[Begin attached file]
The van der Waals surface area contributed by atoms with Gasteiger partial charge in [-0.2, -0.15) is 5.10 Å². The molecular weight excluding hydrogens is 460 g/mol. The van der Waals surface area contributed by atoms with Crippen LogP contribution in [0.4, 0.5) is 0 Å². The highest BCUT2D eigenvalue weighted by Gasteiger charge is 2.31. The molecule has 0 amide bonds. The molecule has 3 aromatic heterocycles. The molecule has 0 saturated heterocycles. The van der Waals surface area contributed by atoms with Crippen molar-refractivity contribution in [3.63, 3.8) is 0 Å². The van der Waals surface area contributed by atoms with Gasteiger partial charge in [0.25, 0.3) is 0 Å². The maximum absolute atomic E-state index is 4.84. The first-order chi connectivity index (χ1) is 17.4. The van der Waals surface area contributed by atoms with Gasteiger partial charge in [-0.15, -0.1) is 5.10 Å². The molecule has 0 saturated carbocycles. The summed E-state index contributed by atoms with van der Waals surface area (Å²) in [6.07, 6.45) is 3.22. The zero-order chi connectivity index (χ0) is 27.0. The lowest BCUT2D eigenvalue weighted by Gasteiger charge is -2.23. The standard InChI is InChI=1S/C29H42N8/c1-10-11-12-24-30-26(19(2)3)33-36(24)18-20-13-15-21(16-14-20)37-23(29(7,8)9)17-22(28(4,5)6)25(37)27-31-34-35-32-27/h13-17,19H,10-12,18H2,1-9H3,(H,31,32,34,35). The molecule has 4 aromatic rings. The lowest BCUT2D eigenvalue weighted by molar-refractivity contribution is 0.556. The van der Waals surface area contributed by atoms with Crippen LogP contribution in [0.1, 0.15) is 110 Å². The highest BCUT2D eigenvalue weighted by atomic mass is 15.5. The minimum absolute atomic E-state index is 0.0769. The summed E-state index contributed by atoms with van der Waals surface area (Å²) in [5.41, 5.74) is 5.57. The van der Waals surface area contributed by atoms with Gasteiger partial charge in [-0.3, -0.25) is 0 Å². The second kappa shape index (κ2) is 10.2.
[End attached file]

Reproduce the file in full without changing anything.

The van der Waals surface area contributed by atoms with Gasteiger partial charge in [-0.2, -0.15) is 5.10 Å². The molecular weight excluding hydrogens is 460 g/mol. The van der Waals surface area contributed by atoms with Crippen LogP contribution in [0.4, 0.5) is 0 Å². The highest BCUT2D eigenvalue weighted by Gasteiger charge is 2.31. The molecule has 0 amide bonds. The molecule has 3 aromatic heterocycles. The molecule has 0 saturated heterocycles. The van der Waals surface area contributed by atoms with Crippen molar-refractivity contribution in [3.63, 3.8) is 0 Å². The van der Waals surface area contributed by atoms with Gasteiger partial charge in [0.25, 0.3) is 0 Å². The maximum absolute atomic E-state index is 4.84. The first-order chi connectivity index (χ1) is 17.4. The van der Waals surface area contributed by atoms with Gasteiger partial charge in [-0.15, -0.1) is 5.10 Å². The molecule has 0 saturated carbocycles. The summed E-state index contributed by atoms with van der Waals surface area (Å²) in [6.07, 6.45) is 3.22. The zero-order chi connectivity index (χ0) is 27.0. The lowest BCUT2D eigenvalue weighted by Gasteiger charge is -2.23. The standard InChI is InChI=1S/C29H42N8/c1-10-11-12-24-30-26(19(2)3)33-36(24)18-20-13-15-21(16-14-20)37-23(29(7,8)9)17-22(28(4,5)6)25(37)27-31-34-35-32-27/h13-17,19H,10-12,18H2,1-9H3,(H,31,32,34,35). The molecule has 4 aromatic rings. The lowest BCUT2D eigenvalue weighted by molar-refractivity contribution is 0.556. The van der Waals surface area contributed by atoms with Crippen LogP contribution in [0.1, 0.15) is 110 Å². The highest BCUT2D eigenvalue weighted by atomic mass is 15.5. The minimum absolute atomic E-state index is 0.0769. The summed E-state index contributed by atoms with van der Waals surface area (Å²) in [5.41, 5.74) is 5.57. The van der Waals surface area contributed by atoms with Gasteiger partial charge in [-0.3, -0.25) is 0 Å². The second kappa shape index (κ2) is 10.2.